Recent methodological developments in causal mediation analysis have addressed several issues regarding multiple mediators. However, these developed methods differ in their definitions of causal parameters, assumptions for identification, and interpretations of causal effects, making it unclear which method ought to be selected when investigating a given causal effect. Thus, in this study, we construct an integrated framework, which unifies all existing methodologies, as a standard for mediation analysis with multiple mediators. To clarify the relationship between existing methods, we propose four strategies for effect decomposition: two-way, partially forward, partially backward, and complete decompositions. This study reveals how the direct and indirect effects of each strategy are explicitly and correctly interpreted as path-specific effects under different causal mediation structures. In the integrated framework, we further verify the utility of the interventional analogues of direct and indirect effects, especially when natural direct and indirect effects cannot be identified or when crossworld exchangeability is invalid. Consequently, this study yields a robustness-specificity trade-off in the choice of strategies. Inverse probability weighting is considered for estimation. The four strategies are further applied to a simulation study for performance evaluation and for analyzing the Risk Evaluation of Viral Load Elevation and Associated Liver Disease/Cancer dataset from Taiwan to investigate the causal effect of hepatitis C virus infection on mortality.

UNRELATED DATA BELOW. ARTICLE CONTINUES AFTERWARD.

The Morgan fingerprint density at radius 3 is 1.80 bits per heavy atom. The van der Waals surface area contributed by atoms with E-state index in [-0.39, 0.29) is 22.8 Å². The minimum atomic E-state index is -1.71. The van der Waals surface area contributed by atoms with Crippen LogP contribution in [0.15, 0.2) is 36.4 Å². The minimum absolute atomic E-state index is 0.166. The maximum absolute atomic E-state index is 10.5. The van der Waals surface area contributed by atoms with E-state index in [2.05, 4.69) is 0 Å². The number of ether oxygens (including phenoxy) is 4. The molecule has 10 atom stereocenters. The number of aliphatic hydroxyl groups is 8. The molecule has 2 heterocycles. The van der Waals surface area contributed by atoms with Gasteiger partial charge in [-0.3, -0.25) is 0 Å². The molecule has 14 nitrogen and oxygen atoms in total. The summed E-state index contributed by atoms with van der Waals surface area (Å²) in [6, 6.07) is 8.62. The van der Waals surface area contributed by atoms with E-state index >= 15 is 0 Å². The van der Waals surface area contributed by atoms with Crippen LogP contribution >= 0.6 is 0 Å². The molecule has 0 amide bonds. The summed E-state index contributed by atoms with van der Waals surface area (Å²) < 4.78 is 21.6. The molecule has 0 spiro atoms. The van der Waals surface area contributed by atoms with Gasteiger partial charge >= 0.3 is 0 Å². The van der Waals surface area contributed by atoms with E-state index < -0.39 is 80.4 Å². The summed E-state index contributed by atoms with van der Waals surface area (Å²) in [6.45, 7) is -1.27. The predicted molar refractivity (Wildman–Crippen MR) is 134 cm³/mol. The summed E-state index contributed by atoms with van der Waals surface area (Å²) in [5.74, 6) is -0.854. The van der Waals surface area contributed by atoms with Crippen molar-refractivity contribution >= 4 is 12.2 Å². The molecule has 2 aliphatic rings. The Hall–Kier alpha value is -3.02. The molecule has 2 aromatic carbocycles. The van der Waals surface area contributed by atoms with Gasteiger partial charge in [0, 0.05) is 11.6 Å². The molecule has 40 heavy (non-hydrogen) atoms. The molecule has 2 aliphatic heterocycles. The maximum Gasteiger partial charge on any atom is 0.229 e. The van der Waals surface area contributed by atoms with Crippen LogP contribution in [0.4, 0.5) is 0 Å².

- effect decomposition
- inverse probability weighting
- multiple mediation analysis
- path-specific effects